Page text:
Features 8 August 2017

Food contaminated by breast cancer medication leads to doping ban

Italian tennis player Sara Errani has been sanctioned with a two-month ban, after arguing that an adverse analytical finding (AAF) for letrozole was caused by accidentally consuming her mother’s breast cancer medication. The panel heard evidence from the player’s mother, who said that she kept the drug brand Femara in the kitchen, as preparing meals reminded her to take the drug. It accepted her evidence that she had occasionally dropped the pills onto the kitchen worktop, or pushed more than the required one pill out of the blister pack by accident.

The panel carried out a test to see if a Femara pill would dissolve in food – specifically the broth and tortellini that Errani’s mother prepared on 14 and 15 February, ahead of the 16 February AAF. ‘They found that not only did it dissolve in the broth, which is unsurprising, but it also dissolved in the meat mixture used for tortellini even when that mixture was at room temperature’, reads the ruling (PDF below). ‘Clearly this was not a test under laboratory conditions and no weight can be given to it. Equally neither can it be dismissed’.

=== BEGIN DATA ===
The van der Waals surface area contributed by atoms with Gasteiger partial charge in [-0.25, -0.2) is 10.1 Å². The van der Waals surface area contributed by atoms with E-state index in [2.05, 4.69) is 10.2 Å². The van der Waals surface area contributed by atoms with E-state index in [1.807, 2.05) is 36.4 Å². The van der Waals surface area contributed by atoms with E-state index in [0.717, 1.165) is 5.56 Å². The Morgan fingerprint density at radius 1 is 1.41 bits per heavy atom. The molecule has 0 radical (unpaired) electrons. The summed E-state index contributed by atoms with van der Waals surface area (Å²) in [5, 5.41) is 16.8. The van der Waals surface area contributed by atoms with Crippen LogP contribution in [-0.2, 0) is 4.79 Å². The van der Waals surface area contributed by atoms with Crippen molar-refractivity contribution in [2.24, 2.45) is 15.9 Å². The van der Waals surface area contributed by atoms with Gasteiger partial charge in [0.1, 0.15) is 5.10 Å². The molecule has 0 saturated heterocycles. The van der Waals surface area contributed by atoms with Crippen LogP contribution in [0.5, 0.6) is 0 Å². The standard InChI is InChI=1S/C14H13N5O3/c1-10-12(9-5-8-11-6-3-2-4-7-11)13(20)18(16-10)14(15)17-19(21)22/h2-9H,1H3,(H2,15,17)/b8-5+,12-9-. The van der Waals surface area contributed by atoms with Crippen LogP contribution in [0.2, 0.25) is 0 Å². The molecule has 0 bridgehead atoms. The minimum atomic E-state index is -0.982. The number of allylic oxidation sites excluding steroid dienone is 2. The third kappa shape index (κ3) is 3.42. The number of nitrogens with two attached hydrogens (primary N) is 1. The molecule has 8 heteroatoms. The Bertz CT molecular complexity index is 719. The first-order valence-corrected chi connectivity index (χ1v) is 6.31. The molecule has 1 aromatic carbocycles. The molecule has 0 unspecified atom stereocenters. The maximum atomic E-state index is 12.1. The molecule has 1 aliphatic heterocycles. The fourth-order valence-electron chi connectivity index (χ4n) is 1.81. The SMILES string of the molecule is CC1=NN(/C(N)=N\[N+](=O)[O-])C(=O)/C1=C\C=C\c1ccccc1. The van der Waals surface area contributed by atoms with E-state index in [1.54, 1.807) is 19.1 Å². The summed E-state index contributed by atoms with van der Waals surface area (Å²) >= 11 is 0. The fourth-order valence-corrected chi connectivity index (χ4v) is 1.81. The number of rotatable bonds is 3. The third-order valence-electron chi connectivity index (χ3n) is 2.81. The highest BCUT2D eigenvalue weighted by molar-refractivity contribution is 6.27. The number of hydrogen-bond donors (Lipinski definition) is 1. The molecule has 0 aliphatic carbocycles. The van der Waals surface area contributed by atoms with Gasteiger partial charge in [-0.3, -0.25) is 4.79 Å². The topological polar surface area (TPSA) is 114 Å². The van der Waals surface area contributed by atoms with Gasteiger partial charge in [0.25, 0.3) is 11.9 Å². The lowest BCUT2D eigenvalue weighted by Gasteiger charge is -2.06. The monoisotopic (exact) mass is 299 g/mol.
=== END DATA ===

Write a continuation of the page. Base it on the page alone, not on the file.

As the panel found that ‘the presence of the medication in close proximity to the food preparation area was something which should have been identified and addressed by the Player herself’, it rejected the idea that the evidential burden for a finding of ‘no fault’ and elimination of a sanction had been met. However it accepted that the player the burden of proof for ‘no significant fault or negligence’ had been met, and issued a two-month ban.

‘I never took, in my life and during my career, any prohibited substance’, wrote Errani on Twitter (see below). The Panel found that her mother had not told her she was taking medication to prevent breast cancer from returning.

You may also like...

Pin It on Pinterest

Share This